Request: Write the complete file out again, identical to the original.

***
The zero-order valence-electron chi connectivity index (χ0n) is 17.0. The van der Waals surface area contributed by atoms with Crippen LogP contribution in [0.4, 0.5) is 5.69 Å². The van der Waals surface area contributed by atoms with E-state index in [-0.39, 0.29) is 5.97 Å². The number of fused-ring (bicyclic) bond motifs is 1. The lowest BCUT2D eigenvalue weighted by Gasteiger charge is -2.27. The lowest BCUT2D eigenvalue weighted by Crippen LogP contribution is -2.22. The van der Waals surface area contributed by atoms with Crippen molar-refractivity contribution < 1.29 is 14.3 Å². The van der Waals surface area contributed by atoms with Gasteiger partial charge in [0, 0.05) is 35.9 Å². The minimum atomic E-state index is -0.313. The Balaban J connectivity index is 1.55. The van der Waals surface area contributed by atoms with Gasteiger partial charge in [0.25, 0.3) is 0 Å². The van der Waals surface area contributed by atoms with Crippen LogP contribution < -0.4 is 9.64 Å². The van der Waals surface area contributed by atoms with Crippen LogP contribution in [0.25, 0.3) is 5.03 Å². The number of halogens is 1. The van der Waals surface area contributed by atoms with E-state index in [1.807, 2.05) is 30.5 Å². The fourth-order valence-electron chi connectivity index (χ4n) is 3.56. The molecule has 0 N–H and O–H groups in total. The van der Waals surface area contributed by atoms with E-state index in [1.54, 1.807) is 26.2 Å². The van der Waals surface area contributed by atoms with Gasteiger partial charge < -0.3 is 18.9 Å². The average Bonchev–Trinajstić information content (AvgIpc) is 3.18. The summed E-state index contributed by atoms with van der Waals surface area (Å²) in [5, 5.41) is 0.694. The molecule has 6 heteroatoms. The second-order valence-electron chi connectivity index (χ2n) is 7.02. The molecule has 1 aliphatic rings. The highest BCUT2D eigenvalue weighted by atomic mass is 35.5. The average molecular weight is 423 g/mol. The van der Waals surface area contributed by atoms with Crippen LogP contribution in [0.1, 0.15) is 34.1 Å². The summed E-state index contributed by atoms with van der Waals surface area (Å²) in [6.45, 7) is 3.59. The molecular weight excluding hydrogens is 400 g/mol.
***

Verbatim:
The zero-order valence-electron chi connectivity index (χ0n) is 17.0. The van der Waals surface area contributed by atoms with Crippen LogP contribution in [0.4, 0.5) is 5.69 Å². The van der Waals surface area contributed by atoms with E-state index in [-0.39, 0.29) is 5.97 Å². The number of fused-ring (bicyclic) bond motifs is 1. The lowest BCUT2D eigenvalue weighted by Gasteiger charge is -2.27. The lowest BCUT2D eigenvalue weighted by Crippen LogP contribution is -2.22. The van der Waals surface area contributed by atoms with Crippen molar-refractivity contribution < 1.29 is 14.3 Å². The van der Waals surface area contributed by atoms with Gasteiger partial charge in [0, 0.05) is 35.9 Å². The minimum atomic E-state index is -0.313. The Balaban J connectivity index is 1.55. The van der Waals surface area contributed by atoms with Gasteiger partial charge in [0.25, 0.3) is 0 Å². The van der Waals surface area contributed by atoms with Crippen LogP contribution < -0.4 is 9.64 Å². The van der Waals surface area contributed by atoms with Crippen LogP contribution in [0.25, 0.3) is 5.03 Å². The number of halogens is 1. The van der Waals surface area contributed by atoms with E-state index in [1.807, 2.05) is 30.5 Å². The fourth-order valence-electron chi connectivity index (χ4n) is 3.56. The molecule has 0 N–H and O–H groups in total. The van der Waals surface area contributed by atoms with E-state index in [1.54, 1.807) is 26.2 Å². The van der Waals surface area contributed by atoms with Gasteiger partial charge < -0.3 is 18.9 Å². The average Bonchev–Trinajstić information content (AvgIpc) is 3.18. The summed E-state index contributed by atoms with van der Waals surface area (Å²) in [5, 5.41) is 0.694. The molecule has 6 heteroatoms. The second-order valence-electron chi connectivity index (χ2n) is 7.02. The molecule has 1 aliphatic rings. The highest BCUT2D eigenvalue weighted by atomic mass is 35.5. The average molecular weight is 423 g/mol. The van der Waals surface area contributed by atoms with Crippen LogP contribution in [0.1, 0.15) is 34.1 Å². The summed E-state index contributed by atoms with van der Waals surface area (Å²) in [6.45, 7) is 3.59. The molecular weight excluding hydrogens is 400 g/mol.